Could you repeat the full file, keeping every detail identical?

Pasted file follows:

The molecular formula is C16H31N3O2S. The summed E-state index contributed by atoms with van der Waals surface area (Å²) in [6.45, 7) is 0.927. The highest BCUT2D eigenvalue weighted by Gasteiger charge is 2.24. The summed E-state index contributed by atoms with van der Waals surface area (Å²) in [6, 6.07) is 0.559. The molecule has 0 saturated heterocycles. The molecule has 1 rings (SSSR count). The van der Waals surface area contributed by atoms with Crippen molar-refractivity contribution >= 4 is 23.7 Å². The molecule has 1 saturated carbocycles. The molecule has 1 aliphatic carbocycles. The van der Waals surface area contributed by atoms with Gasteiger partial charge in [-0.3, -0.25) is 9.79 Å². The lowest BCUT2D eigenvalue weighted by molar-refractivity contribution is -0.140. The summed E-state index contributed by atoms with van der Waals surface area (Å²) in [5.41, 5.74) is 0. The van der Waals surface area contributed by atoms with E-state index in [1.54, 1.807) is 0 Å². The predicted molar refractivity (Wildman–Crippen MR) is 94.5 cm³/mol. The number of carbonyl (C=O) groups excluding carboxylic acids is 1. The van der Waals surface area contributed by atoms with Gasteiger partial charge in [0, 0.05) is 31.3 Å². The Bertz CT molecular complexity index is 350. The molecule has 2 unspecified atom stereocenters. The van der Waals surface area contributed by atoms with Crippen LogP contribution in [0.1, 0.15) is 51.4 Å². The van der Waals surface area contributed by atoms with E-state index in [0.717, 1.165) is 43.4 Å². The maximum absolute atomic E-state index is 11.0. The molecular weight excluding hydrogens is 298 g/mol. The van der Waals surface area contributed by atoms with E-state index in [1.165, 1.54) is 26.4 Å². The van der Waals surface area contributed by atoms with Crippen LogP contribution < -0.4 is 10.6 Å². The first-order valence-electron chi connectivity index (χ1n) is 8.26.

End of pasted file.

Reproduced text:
The molecular formula is C16H31N3O2S. The summed E-state index contributed by atoms with van der Waals surface area (Å²) in [6.45, 7) is 0.927. The highest BCUT2D eigenvalue weighted by Gasteiger charge is 2.24. The summed E-state index contributed by atoms with van der Waals surface area (Å²) in [6, 6.07) is 0.559. The molecule has 0 saturated heterocycles. The molecule has 1 rings (SSSR count). The van der Waals surface area contributed by atoms with Crippen molar-refractivity contribution >= 4 is 23.7 Å². The molecule has 1 saturated carbocycles. The molecule has 1 aliphatic carbocycles. The van der Waals surface area contributed by atoms with Gasteiger partial charge in [-0.3, -0.25) is 9.79 Å². The lowest BCUT2D eigenvalue weighted by molar-refractivity contribution is -0.140. The summed E-state index contributed by atoms with van der Waals surface area (Å²) in [5.41, 5.74) is 0. The van der Waals surface area contributed by atoms with E-state index in [1.54, 1.807) is 0 Å². The predicted molar refractivity (Wildman–Crippen MR) is 94.5 cm³/mol. The number of carbonyl (C=O) groups excluding carboxylic acids is 1. The van der Waals surface area contributed by atoms with Gasteiger partial charge in [0, 0.05) is 31.3 Å². The Bertz CT molecular complexity index is 350. The molecule has 2 unspecified atom stereocenters. The van der Waals surface area contributed by atoms with Crippen LogP contribution in [0.1, 0.15) is 51.4 Å². The van der Waals surface area contributed by atoms with E-state index in [0.717, 1.165) is 43.4 Å². The maximum absolute atomic E-state index is 11.0. The molecular weight excluding hydrogens is 298 g/mol. The van der Waals surface area contributed by atoms with E-state index in [1.165, 1.54) is 26.4 Å². The van der Waals surface area contributed by atoms with Crippen LogP contribution < -0.4 is 10.6 Å². The first-order valence-electron chi connectivity index (χ1n) is 8.26.